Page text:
Friday, January 04, 2008

Story - "You!"

Karma has a weird way of working.

I try and do things the right way. There are times when I am not technically right - like when I drive a bit faster than the speed limit on the highway, for example. Or the year I drove without car insurance because, well, I didn't have the money to pay for it. The car wasn't registered either, and there were a host of other things I couldn't afford to do that, in reality, ought to have gotten done. But I made some (risky) choices and it worked out.

I figure that if I was using the money that should have been paying for the registration to buy alcohol or drugs then things wouldn't have worked out. But I was trying to survive, pay the bills, eat somewhat regularly, and stay alive.

So the karma thing worked out.

When I sold bikes, I was honest, perhaps too honest. The only way a shop learns about the products it sells is to really, well, sell the product. Then you see what fails, what wears out, and what really ought to be updated. At the shop we'd see things that fail and either stop carrying the particular model or, in some unusual cases, carry the model but make a change to every single bike we sold so that the iffy part was replaced before the customer bought the bike.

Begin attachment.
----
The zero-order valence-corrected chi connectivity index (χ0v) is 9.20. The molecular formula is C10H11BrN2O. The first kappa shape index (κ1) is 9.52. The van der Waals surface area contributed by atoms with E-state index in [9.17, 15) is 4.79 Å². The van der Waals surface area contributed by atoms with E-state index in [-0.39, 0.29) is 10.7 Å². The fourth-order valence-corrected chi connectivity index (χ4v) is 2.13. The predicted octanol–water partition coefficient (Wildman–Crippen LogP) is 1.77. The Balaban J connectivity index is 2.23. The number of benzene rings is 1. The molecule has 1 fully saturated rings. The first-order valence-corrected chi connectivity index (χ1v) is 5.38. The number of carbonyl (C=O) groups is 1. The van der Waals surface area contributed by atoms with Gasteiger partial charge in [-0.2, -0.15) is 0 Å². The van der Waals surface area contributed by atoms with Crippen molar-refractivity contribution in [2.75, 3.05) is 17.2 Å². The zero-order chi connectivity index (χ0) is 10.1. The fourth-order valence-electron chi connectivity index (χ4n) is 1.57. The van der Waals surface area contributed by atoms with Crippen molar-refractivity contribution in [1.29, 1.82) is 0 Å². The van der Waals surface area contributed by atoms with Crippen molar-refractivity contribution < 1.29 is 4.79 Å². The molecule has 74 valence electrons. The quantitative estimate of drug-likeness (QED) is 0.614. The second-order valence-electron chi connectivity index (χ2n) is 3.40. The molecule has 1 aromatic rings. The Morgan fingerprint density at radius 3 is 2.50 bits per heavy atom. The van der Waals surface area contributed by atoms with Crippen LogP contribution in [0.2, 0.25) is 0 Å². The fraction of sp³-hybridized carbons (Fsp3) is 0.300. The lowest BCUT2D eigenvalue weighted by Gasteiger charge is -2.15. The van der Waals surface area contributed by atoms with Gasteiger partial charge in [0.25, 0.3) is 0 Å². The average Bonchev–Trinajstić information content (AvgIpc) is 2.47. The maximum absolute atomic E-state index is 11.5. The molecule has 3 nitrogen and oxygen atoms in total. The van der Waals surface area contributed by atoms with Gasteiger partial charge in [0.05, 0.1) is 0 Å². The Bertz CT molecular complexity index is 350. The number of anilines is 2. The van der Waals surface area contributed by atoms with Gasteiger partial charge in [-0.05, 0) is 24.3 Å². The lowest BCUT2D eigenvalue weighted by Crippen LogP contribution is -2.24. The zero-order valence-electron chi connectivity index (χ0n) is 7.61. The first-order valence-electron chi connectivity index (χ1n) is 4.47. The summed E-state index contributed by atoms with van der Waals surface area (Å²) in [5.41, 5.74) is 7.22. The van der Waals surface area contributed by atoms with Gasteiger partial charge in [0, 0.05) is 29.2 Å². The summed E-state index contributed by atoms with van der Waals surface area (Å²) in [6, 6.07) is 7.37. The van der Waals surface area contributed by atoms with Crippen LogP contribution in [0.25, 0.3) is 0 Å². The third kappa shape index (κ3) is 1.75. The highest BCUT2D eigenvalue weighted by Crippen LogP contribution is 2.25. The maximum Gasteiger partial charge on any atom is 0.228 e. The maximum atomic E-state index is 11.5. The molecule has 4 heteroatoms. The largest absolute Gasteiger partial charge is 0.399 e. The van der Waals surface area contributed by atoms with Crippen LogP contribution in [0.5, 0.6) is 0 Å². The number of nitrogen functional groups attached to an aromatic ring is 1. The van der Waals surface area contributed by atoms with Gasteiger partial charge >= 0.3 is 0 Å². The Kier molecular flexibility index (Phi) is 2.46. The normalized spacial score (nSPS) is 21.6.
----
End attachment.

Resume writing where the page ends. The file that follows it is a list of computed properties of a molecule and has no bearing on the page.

For many consumers, a less expensive headset or hubset really doesn't matter. The hub will last for a couple thousand miles with no problems and many bikes never see that mileage.

In fact, a common statistic I saw regarding department store bikes was that they were designed for 25 miles of riding. Most of them were not ridden any more than that. If you're only riding a bike 25 miles before tossing it, then suddenly the bike's design needs change.